A FEW OTHER EVENTS FOR
MARCH 24:

  • It’s the birth date of Mary Stolz (1920–2006), Belling the Tiger and Bill Cleaver (1920–1981), Where the Lilies Bloom.
  • On this day in 1900, New York City Mayor Robert Anderson Van Wyck breaks ground for underground a “rapid transit railroad” to connect Manhattan and Brooklyn. The subway is born. Read Subway by Christoph Niemann; Subway by Anastasia Suen, illustrated by Karen Katz; The Subway Sparrow by Leyla Torres; and The Cricket in Times Square by George Sheldon, illustrated by Garth Williams.
  • And, it’s National Chocolate Covered Raisins Day. Read How Do You Raise a Raisin? by Pam Muñoz Ryan, illustrated by Craig Brown.

On March 24, 1874, Harry Houdini was born in Budapest, Hungary. Some figures from history endlessly fascinate adults—and some remain perpetually interesting to children. Certainly Harry Houdini, magician, escape artist, performer, actor, and film producer, has garnered his share of biographies for children over the years.

Newbery Award–winner Sid Fleischman, in one of his last and best books for children, Escape! The Story of the Great Houdini, crafted a biography ideal for eight- to twelve-year-olds about his childhood idol. During his California boyhood he met and was greatly influenced by Houdini’s widow, Bess. Fleischman himself pursued card and magic tricks—although he was most spellbinding in his writing. His biography of Houdini includes information not only about the great magician but also Sid Fleischman himself: “I used to read palms, which is pure bunk, but it gave me a chance to hold a girl’s hands.”

Born Erhich Weisz, Houdini invented everything about himself —including his name. His happiest years as a child were spent in Appleton, Wisconsin. Later, on the road, he found employment whenever he could—including being “The Wild Man” in a cage. While in Europe, Houdini gained fame as “The Handcuff King.” He would go to local police stations, have them lock him in a cell, and then escape. The publicity brought hundreds to theatres to watch him perform.

In 1900, weighed down with chains and manacles, he jumped off a bridge in Dresden, Germany. In 1911 he had himself placed in the body of a sixteen-hundred-pound sea monster found off Cape Cod, and in 1912 he premiered his greatest escape act at Circus Busch in Berlin. Lowered into a glass-fronted water-filled cell, upside down, Houdini hung with his ankles in clamps. Then he miraculously freed himself from this water torture cell. As Fleischman describes these incidents, he has a sure sense of Houdini as a man and such an understanding of magic and magic tricks that the reader feels as if they have spent a day with Houdini, getting to know who he was and what he did.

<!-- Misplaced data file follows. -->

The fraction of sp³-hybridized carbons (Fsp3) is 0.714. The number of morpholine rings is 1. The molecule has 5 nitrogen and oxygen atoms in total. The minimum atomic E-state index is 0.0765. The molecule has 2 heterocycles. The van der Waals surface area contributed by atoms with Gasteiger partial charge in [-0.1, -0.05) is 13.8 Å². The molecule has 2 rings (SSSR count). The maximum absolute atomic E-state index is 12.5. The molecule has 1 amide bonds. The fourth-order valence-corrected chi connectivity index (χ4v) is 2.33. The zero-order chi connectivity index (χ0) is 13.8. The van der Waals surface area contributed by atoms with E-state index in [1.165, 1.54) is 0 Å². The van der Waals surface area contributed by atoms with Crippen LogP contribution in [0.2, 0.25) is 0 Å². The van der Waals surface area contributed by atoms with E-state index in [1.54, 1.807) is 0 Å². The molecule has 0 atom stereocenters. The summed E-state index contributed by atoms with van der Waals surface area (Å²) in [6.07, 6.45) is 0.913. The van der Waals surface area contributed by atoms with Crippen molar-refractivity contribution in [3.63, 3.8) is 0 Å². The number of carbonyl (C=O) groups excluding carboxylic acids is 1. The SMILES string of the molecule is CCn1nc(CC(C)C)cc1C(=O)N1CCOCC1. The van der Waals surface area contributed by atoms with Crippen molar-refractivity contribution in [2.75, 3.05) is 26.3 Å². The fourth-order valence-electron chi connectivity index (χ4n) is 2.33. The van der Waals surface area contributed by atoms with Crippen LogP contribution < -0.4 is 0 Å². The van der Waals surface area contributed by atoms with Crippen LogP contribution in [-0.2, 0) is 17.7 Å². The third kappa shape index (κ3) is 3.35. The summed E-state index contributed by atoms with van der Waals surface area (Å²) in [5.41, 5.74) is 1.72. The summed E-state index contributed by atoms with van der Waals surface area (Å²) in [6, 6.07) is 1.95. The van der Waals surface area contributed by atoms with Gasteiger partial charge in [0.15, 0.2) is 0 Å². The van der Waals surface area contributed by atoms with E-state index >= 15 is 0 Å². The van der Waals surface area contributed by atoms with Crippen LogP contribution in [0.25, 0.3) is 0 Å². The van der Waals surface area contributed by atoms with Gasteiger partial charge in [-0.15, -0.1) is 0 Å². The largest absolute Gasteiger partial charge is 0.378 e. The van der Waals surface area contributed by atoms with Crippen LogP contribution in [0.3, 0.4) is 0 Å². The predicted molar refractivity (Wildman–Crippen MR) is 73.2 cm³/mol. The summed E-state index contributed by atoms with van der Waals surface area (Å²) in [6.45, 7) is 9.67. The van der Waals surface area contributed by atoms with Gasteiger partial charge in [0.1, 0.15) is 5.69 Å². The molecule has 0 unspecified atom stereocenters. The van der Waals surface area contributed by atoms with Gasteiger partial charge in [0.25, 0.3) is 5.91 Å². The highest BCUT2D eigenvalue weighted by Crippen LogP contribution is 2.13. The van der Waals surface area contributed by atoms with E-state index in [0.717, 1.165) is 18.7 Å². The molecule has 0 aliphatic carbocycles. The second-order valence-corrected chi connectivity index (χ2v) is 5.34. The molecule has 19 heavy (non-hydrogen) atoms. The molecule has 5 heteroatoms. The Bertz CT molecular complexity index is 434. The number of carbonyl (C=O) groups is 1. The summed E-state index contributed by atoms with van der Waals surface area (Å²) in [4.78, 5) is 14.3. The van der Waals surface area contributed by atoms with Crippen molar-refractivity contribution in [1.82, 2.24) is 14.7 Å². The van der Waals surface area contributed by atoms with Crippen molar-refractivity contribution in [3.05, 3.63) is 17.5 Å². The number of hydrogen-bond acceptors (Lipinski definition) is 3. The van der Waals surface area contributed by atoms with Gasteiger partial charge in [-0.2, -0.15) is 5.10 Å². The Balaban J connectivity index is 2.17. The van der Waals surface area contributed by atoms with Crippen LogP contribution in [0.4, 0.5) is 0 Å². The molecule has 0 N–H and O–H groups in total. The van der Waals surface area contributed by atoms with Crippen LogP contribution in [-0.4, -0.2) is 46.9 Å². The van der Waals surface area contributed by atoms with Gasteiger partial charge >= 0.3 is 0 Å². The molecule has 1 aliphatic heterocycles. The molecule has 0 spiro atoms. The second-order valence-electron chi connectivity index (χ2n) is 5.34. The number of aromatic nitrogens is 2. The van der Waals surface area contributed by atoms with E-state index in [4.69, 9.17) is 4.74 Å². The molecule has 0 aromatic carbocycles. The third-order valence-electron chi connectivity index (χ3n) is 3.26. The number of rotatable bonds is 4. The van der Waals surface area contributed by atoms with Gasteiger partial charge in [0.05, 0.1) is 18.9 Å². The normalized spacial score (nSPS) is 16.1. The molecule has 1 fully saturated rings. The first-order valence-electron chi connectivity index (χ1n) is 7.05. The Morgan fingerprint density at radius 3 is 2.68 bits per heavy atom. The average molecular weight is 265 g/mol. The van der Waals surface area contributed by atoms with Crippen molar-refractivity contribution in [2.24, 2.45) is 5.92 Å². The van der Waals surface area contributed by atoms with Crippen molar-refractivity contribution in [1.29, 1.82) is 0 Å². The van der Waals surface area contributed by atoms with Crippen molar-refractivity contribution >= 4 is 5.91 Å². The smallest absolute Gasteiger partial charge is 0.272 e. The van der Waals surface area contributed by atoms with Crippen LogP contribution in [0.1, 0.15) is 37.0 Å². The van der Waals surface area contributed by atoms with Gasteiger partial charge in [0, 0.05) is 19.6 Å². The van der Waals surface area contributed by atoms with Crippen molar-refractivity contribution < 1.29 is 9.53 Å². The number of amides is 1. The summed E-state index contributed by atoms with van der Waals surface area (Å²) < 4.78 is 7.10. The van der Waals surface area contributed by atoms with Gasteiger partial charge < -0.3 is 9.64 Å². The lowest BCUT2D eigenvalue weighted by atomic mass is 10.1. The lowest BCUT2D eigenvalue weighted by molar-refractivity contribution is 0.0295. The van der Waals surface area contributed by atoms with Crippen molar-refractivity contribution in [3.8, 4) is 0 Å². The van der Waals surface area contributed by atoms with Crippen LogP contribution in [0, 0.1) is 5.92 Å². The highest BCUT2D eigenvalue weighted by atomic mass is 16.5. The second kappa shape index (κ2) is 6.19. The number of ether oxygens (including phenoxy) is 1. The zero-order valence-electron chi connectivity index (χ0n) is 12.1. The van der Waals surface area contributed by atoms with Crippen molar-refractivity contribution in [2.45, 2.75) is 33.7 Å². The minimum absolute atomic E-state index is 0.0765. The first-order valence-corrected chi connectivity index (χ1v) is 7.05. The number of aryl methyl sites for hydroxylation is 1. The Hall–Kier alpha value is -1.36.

Before Fleischman’s death in 2010, I was able to sit with him at dinner and watch him perform tricks—with a glint in his eye and a sure feeling for the fun we were all having. Since then, I have been rereading his books to be reminded of his genius. If you haven’t read the Fleischman cannon, Escape! is a great place to begin. It will make you, and the children in your life, long to read other books by him.

Here’s a passage from Escape!:


He grew up in a house stuffed with books and alive with learning, impoverished as it may have been. “My father had reared me in the love of books,” he wrote. Later, as a show-business headliner, he traveled with a specially built bookcase stuffed with a hundred or so books.

Houdini had learned to educate himself. He never took a magic lesson. He was an autodidact—one who teaches himself. He trained himself in the difficult card sleights he needed. While never tested, he brought to each succeeding challenge an I.Q. that must have been lofty. 

 

 

Share

Originally posted March 24, 2011. Updated for .

Tags: 20th Century, History, Magic
Instructional materials from TeachingBooks.net for Escape! The Story of the Great Houdini
Share

COMMENTS

  1. Erica S. says:

    Such a fun read! In December I was checking out a bunch of young adult fiction books at the library for a project, and I couldn’t stand not having something non-fiction to balance that out. Luckily for me, I happened to snatch up this biography, and I’m so glad I did. I love how Fleischman’s nonfiction is just as (if not more) entertaining than reading fiction!i

  2. Judy Freeman says:

    Lovely review, Anita, as always. Sid Fleischman wrote such hilarious, breathless adventures–By the Great Horn Spoon and Jingo Django are titles I now want to go back and reread, thanks to you. And now I’m thinking about his fabulous tall tales about a prolific one-acre farm, the McBroom series, including McBroom Tells the Truth, and how Farmer McBroom always assembles his 11 kids, calling, “Will, Jill , Hester, Chester, Peter, Polly, Tim, Tom, Mary, Larry, and Little Clarinda!” Oh, how I love those books. As for the first-rate Houdini bio, even the photo captions are marvelous. Here’s my favorite: “Wrapped like a pot roast, Houdini is about to make an underwater escape” You know how you always remember great lines from books and they become your own personal mantras? This was the first time I committed a photo caption to memory! Long live Erich Weiss!

  3. Anita says:

    Judy: Thanks for this comment. I always love hearing people’s favorite lines from books.

Leave a Comment

Daily children’s book recommendations and events from Anita Silvey.

Discover the stories behind the children’s book classics . . .

The new books on their way to becoming classics . . .

And events from the world of children’s books—and the world at large.